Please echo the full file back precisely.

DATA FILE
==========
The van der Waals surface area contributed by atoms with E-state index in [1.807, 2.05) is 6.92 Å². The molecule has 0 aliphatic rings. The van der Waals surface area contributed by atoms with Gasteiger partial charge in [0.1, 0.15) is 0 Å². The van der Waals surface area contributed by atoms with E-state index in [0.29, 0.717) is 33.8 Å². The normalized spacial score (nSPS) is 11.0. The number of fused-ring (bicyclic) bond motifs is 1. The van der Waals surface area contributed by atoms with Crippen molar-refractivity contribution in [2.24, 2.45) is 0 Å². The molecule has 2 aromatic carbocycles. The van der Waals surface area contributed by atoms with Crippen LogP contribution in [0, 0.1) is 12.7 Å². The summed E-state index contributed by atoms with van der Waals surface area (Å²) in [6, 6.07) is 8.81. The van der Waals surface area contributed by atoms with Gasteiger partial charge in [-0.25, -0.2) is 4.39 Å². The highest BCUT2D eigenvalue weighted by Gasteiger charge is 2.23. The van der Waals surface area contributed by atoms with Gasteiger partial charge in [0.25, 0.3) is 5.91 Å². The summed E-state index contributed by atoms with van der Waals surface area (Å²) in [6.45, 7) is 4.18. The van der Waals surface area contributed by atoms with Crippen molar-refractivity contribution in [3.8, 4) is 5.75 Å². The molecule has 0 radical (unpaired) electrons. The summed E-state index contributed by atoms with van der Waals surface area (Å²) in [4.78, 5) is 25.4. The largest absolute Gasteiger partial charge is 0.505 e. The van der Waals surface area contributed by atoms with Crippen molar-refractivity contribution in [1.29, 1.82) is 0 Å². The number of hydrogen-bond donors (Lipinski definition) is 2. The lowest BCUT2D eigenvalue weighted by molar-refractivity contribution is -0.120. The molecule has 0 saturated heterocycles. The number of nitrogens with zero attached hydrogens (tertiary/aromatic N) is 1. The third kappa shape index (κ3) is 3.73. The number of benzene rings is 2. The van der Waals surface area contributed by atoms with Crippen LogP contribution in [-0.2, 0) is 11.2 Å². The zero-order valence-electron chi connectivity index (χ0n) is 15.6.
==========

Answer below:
The van der Waals surface area contributed by atoms with E-state index in [1.807, 2.05) is 6.92 Å². The molecule has 0 aliphatic rings. The van der Waals surface area contributed by atoms with Gasteiger partial charge in [0.1, 0.15) is 0 Å². The van der Waals surface area contributed by atoms with E-state index in [0.29, 0.717) is 33.8 Å². The normalized spacial score (nSPS) is 11.0. The number of fused-ring (bicyclic) bond motifs is 1. The van der Waals surface area contributed by atoms with Crippen molar-refractivity contribution in [2.24, 2.45) is 0 Å². The molecule has 2 aromatic carbocycles. The van der Waals surface area contributed by atoms with Crippen LogP contribution in [0, 0.1) is 12.7 Å². The summed E-state index contributed by atoms with van der Waals surface area (Å²) in [6, 6.07) is 8.81. The van der Waals surface area contributed by atoms with Gasteiger partial charge in [-0.25, -0.2) is 4.39 Å². The highest BCUT2D eigenvalue weighted by Gasteiger charge is 2.23. The van der Waals surface area contributed by atoms with Gasteiger partial charge in [0.25, 0.3) is 5.91 Å². The summed E-state index contributed by atoms with van der Waals surface area (Å²) in [6.45, 7) is 4.18. The van der Waals surface area contributed by atoms with Crippen molar-refractivity contribution in [3.8, 4) is 5.75 Å². The molecule has 0 radical (unpaired) electrons. The summed E-state index contributed by atoms with van der Waals surface area (Å²) in [4.78, 5) is 25.4. The largest absolute Gasteiger partial charge is 0.505 e. The van der Waals surface area contributed by atoms with Crippen molar-refractivity contribution in [1.29, 1.82) is 0 Å². The number of hydrogen-bond donors (Lipinski definition) is 2. The lowest BCUT2D eigenvalue weighted by molar-refractivity contribution is -0.120. The molecule has 0 saturated heterocycles. The number of nitrogens with zero attached hydrogens (tertiary/aromatic N) is 1. The third kappa shape index (κ3) is 3.73. The number of benzene rings is 2. The van der Waals surface area contributed by atoms with Crippen LogP contribution in [-0.2, 0) is 11.2 Å². The zero-order valence-electron chi connectivity index (χ0n) is 15.6.